We subsidize the burning of carbon. We all pay later for lung cancer, asthma, heart disease and the lost productivity resulting from these diseases. Its price does not include the costs of more frequent and more intense hurricanes, wildfires and other natural disasters that climate change is exacerbating.
By honestly pricing carbon, we could accelerate the inevitable transition to clean energy and reduce carbon’s increasingly high costs to society. Doing so would provide a second benefit: A $49-per-metric-ton fee, increasing by 2 percent a year over inflation, would generate $2.1 trillion over 10 years. Even after rebating a portion of that to lower- and middle- income households to compensate them for slightly higher energy costs, there would still be more than $1 trillion left to reduce the fast-rising national debt and address our infrastructure needs.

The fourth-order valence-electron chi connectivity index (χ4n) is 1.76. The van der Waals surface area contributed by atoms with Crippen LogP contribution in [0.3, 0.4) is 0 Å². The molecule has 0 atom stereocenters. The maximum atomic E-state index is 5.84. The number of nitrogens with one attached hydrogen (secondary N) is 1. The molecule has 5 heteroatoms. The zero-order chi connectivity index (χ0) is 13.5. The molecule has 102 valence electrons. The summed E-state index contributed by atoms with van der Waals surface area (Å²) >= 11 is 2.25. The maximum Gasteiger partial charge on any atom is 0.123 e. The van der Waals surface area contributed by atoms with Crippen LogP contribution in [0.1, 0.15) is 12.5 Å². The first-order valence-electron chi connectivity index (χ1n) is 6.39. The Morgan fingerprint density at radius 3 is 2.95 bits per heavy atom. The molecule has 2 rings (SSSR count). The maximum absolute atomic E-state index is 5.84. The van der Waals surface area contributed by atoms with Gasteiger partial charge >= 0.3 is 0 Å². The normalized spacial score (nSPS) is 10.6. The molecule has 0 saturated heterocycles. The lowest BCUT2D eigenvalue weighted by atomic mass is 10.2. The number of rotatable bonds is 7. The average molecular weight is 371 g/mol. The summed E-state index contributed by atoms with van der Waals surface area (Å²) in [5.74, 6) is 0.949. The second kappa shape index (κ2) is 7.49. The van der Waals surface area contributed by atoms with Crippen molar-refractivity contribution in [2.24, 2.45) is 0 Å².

George T. Frampton Jr., Washington
The writer is co-founder of the Partnership
for Responsible Growth.